LED Rebate Program Changes by Product Category: Midstream
Similar to the downstream categories, we are looking at trends from category to category across the US and the values presented are unweighted averages across all utilities.
Aligning with the longevity of the rebates provided for this product category, first in downstream programs and then in midstream programs, screw-base categories are being reduced. This also may reflect the impact EISA is having on this product category as we discussed earlier in the presentation so we will continue to monitor that. In addition, fixtures like high-bays and troffers are seeing the largest increase for products in midstream. This coincides with downstream programs recently shifting focus for these products, transitioning them into midstream programs and often with higher incentives compared to last year.
As there continues to be more focus on electrification, programs and incentives will continue to grow and expand for heating, ventilation, and air conditioning categories.
300+ programs, 830 utilities, 13m US business customers, 47 US states+DC, 9 CA provinces
Analyzing downstream rebates for HVAC, programs are almost as widely-distributed in commercial space as lighting. The overall trend is largely up, with a general rise in rates of about 20% year over year. This data is focused on electric incentives only and excluding chillers, which we just added into our database at the end of last year.
Mentioning TVA again, they have recently doubled their rates on a per ton basis for primarily heat pump and VRF systems. Connecticut has also launched a program, focused on heat pumps, raising rates to $250/ton and in a fuel-switching situation a business owner can apply for an additional electrification incentive of $2250/ton.
Find more information about HVAC incentives on UtilityGenius →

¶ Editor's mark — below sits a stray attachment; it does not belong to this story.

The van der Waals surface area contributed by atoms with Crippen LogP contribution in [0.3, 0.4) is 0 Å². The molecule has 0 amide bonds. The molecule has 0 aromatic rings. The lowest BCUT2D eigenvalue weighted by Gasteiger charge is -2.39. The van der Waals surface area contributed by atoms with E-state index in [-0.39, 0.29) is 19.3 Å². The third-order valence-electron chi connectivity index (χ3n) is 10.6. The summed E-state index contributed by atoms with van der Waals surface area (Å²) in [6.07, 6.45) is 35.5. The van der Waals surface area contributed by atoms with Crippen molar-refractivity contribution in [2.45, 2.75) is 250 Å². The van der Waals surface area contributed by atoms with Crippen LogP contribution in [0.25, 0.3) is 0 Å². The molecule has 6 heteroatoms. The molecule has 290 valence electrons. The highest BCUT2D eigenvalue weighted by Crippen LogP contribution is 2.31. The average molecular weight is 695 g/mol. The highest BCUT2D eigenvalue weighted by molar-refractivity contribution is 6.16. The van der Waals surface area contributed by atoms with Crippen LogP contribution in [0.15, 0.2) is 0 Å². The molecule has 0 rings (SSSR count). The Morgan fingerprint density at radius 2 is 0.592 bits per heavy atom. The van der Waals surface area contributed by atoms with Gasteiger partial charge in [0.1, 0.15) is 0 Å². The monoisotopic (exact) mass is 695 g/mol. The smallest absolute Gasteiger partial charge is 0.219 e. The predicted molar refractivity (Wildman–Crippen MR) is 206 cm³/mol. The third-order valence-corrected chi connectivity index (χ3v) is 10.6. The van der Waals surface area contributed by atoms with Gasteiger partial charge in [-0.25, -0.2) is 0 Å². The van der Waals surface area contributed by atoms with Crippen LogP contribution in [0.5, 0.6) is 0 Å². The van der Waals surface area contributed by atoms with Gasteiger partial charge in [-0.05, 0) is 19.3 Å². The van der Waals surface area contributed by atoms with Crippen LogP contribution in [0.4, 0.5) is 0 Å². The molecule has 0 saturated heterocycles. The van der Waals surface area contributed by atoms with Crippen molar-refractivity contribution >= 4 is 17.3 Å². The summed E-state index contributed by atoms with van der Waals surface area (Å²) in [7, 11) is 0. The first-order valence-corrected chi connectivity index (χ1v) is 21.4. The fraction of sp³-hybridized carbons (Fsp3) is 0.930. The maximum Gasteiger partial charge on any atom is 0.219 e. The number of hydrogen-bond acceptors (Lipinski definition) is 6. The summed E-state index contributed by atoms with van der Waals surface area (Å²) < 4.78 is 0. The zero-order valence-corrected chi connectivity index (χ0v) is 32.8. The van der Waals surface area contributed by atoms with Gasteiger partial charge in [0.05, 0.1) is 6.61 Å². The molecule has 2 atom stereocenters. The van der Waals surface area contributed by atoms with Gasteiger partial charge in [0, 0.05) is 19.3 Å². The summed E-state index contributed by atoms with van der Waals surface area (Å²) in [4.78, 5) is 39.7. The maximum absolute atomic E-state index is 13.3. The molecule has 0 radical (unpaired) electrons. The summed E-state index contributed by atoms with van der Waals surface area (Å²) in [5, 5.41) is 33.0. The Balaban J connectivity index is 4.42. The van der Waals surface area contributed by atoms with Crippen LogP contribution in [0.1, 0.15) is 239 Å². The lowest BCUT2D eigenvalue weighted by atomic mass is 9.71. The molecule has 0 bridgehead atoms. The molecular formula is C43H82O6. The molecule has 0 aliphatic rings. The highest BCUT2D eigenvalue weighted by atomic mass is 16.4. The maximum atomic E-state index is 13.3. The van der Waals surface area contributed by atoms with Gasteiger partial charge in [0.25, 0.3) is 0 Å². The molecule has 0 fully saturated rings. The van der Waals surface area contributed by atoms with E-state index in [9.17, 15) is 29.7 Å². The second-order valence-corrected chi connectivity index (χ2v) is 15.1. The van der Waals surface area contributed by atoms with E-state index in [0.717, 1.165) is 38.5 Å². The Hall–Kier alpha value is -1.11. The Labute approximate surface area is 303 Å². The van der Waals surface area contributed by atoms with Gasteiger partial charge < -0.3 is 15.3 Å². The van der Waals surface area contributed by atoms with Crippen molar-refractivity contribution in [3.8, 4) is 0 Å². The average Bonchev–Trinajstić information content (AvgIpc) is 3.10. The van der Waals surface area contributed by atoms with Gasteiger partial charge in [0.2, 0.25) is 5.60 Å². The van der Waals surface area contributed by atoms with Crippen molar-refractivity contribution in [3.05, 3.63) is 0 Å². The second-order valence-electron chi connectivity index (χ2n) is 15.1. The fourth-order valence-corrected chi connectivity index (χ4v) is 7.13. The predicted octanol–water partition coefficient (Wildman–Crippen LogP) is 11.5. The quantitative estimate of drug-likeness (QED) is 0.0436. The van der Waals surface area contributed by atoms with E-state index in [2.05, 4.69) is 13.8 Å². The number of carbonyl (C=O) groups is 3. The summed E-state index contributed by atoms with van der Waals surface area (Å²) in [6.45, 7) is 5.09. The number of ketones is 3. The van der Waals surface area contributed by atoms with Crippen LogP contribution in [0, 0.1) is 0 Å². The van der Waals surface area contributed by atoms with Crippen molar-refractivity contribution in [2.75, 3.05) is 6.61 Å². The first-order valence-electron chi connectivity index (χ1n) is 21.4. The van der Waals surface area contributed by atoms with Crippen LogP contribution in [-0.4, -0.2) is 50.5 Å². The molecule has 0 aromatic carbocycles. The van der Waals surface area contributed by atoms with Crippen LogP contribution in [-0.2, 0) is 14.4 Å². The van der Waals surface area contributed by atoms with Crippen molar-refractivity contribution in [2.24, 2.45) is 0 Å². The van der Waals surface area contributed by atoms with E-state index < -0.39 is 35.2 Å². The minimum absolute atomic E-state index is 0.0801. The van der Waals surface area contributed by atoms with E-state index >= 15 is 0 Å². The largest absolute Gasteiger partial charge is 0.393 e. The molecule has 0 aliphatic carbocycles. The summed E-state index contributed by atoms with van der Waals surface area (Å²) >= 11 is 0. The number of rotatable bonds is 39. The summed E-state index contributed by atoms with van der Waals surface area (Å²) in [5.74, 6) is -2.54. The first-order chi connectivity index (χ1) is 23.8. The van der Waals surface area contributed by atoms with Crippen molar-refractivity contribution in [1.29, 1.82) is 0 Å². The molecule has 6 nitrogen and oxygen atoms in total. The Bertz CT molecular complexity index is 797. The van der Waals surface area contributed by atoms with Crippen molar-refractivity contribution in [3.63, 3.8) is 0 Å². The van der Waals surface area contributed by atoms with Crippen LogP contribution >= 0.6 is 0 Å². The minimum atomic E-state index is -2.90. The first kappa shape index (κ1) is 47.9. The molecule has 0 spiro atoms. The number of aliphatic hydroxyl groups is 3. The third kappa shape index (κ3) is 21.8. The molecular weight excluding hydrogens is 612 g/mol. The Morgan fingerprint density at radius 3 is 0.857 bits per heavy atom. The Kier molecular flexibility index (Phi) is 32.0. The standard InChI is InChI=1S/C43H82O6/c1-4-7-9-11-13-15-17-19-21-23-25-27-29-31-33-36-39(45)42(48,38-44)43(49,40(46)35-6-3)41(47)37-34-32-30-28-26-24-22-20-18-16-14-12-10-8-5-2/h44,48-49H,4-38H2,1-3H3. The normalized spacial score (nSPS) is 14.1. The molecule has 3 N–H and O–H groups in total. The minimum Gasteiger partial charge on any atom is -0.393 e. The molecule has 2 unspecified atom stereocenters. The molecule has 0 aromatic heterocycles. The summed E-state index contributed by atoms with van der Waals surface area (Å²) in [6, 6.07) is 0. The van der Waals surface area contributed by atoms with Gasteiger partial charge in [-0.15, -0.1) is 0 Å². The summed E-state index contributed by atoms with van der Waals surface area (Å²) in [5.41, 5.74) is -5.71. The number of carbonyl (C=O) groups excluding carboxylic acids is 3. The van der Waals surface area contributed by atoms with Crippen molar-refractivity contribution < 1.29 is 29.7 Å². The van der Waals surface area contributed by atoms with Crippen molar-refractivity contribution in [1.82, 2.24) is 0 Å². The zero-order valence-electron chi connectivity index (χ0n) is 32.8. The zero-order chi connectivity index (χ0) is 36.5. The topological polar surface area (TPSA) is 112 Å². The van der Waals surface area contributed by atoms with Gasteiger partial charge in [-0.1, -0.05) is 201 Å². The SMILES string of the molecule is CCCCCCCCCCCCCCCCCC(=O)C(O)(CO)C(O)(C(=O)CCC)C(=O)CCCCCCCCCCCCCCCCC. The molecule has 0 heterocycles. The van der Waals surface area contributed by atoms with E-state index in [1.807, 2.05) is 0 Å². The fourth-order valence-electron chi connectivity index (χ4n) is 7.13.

Ultraviolet Germicidal Irradiation
Ultraviolet Germicidal Irradiation (UVGI) is not a new technology but is newly incentivized. It is used most often to purify air and to keep heating or cooling coils clean in HVAC installations. Along with fresh air ventilation and filtration, UVGI is most notably recognized for its ability to remove pathogens from the air, including COVID-19. This is where utilities are beginning to incentivize, for the non-traditional and very specific application of eliminating air-borne pathogens in HVAC ductwork. At present, most states seen here incentivizing this technology are members of multi-utility programs.
Networked Lighting Controls
Networked Lighting Controls incentive coverage has remained relatively unchanged over the year, seeing more adoption in the midwest and western side of the country. There are a wide variety of calculation methods for this technology across the programs that are currently offering incentives and often require DLC NLC listing to qualify.
Since last year we have seen more programs incentivizing this led technology, including the addition of utility programs in Washington, Idaho, Oklahoma, and Louisiana. There has also been an uptake in programs adopting energy savings-based rebates, creating a much more diverse incentive landscape. States shown below in dark green have programs calculating incentives based on energy savings or reduced kWh, states in yellow have utilities incentivizing with per fixture rates, and states in light green have a mix of both across their programs.
The biggest driver for these changes is the increasing viability of LED technology for horticultural applications, with newer operations like indoor vertical farming and cannabis moving toward LED options.
Electric Vehicles & Chargers
Over the past year, we have seen a saturation of utility-level incentives for both Electric Vehicles and the chargers powering them, with programs available in almost every state! As our first venture into tracking utility rebates outside of the commercial space, these programs include traditional residential EVs, as well as commercial vehicles and forklifts, and chargers of every level.